hepatitis%20c
HEPATITIS C

Hepatitis C can be transmitted through blood transfusions, organ transplants, percutaneous (especially IV drug use), sexual or perinatal route.

It has an incubation period of 14-180 days.

Goal of treatment is to prevent progression to chronic hepatitis C through antiviral treatment of acute hepatitis C. Also, it aims to prevent occurrence of liver-related complications through antiviral treatment of chronic hepatitis C.

Hepatitis%20c Signs and Symptoms

Signs and Symptoms

  • The majority of acute viral hepatitis infections are asymptomatic or they can cause an anicteric illness that may not be diagnosed as hepatitis
  • Hepatitis A generally causes minor illness in childhood with >80% of infections being asymptomatic
    • Adults are more likely to produce clinical symptoms
    • Symptoms usually last for <2 months; some patients may have prolonged infection or may experience disease relapse
  • Hepatitis B, C and D may also be asymptomatic
  • Symptomatic hepatitis B will depend on the mode and time of transmission
    • Vertical transmission from mother to child is almost always asymptomatic
    • Other routes of transmission are more likely to produce symptomatic disease (30% of cases transmitted by IV drug use are icteric)
  • Hepatitis E is usually asymptomatic; patients with symptoms are usually older adolescents or young adults
    • Extrahepatic manifestations [eg Guillain-Barré Parsonage-Turner syndrome, neuralgic amyotrophy, bilateral brachial neuritis, peripheral neuropathy, encephalitis, membranoproliferative glomerulonephritis with or without cryoglobulinemia, membranous glomerulonephritis, acute pancreatitis, other autoimmune manifestations (eg myocarditis, arthritis, thyroiditis), thrombocytopenia] have been observed
    • Some patients may experience persistent hepatitis E virus (HEV) replication and immunocompromised patients or those with chronic liver disease are at risk for chronic HEV infection with prolonged viremia (>6 months)

Preicteric Phase

  • Nonspecific systemic symptoms (eg myalgia, nausea, vomiting, fatigue, malaise with discomfort in the right upper quadrant of the abdomen)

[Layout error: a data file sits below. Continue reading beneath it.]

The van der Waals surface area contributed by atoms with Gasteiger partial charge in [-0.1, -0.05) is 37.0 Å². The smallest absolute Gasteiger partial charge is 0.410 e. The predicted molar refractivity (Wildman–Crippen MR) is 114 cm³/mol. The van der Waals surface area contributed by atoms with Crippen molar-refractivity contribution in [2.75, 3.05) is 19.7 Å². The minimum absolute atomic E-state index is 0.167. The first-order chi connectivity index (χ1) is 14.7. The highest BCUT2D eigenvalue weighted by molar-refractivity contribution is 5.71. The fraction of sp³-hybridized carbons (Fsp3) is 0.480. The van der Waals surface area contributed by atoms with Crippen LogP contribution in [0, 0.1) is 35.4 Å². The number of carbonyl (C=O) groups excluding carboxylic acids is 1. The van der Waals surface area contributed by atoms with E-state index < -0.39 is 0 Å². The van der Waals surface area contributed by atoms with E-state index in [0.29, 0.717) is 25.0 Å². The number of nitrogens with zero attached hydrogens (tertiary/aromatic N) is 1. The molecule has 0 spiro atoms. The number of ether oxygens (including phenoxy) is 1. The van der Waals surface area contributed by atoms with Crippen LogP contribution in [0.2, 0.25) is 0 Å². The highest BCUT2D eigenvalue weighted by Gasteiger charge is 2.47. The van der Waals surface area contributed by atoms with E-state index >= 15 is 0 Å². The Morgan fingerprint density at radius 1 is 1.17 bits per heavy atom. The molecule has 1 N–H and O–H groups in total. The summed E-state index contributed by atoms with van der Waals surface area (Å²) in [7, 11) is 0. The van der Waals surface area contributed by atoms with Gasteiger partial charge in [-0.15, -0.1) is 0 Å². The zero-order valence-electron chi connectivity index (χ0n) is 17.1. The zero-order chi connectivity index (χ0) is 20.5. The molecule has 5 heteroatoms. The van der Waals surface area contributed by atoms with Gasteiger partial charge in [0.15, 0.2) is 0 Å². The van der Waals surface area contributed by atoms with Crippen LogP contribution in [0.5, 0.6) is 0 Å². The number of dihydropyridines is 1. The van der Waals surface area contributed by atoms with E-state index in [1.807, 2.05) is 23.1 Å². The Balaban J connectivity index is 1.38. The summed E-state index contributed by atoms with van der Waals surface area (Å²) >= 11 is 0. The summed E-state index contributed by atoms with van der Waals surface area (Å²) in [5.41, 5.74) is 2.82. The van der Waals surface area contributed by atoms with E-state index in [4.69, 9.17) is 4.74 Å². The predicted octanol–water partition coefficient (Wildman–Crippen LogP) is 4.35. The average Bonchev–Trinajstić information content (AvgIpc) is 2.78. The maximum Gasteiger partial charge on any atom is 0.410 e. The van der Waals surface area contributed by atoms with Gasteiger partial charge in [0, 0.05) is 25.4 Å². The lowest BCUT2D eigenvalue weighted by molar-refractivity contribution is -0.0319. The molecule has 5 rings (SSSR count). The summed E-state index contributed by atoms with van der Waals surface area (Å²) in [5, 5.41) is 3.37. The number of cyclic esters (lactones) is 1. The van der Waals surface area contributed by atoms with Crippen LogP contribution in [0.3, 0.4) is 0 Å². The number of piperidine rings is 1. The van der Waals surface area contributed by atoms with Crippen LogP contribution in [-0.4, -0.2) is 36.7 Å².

• Altered sense of smell or taste, coryza, photophobia, headache, cough, diarrhea, dark urine and serum sickness-like syndrome
  • Hepatomegaly, splenomegaly and lymphadenopathy may be seen on physical exam

Icteric Phase

  • Jaundice, usually noted after onset of fever or upon lysis of fever

Fulminant Hepatitis

  • Development of symptoms of hepatic encephalopathy (eg confusion, drowsiness within 8 weeks of symptoms or within 2 weeks of onset of jaundice)
  • Hypoglycemia, prolonged prothrombin time (PT)

Pathogenesis

Routes of Transmission of Hepatitis

  • Hepatitis A: Oral-fecal (eg ingestion of contaminated food or water), person-to-person contact, sexual contact
  • Hepatitis B: Perinatal, percutaneous, sexual, close person-to-person contact ie by open cuts and sores
  • Hepatitis C: Blood transfusions, organ transplants, percutaneous (especially IV drug use), sexual, perinatal  
  • Hepatitis D: Sexual, percutaneous especially IV drug use, mucous membrane contact with infectious blood or body fluids
    • Found only in patients with hepatitis B since it requires the hepatitis B outer coat 
  • Hepatitis E: Oral-fecal (ingestion of contaminated food or water), blood transfusion in endemic areas

Incubation Period

  • Hepatitis A: 15-50 days
  • Hepatitis B: 30-180 days
  • Hepatitis C: 14-180 days
  • Hepatitis D: 30-180 days
  • Hepatitis E: 15-60 days

Other Characteristics of Hepatitis Viruses

  • Hepatitis B virus (HBV) contains a DNA nucleic acid while A, C, and E viruses have an RNA nucleic acid
    • Hepatitis D has an incomplete RNA and needs the B virus to replicate
  • Hepatitis A and E viruses cause epidemics
  • Hepatitis B, C, and D viruses may predispose to chronic disease and hepatic malignancy
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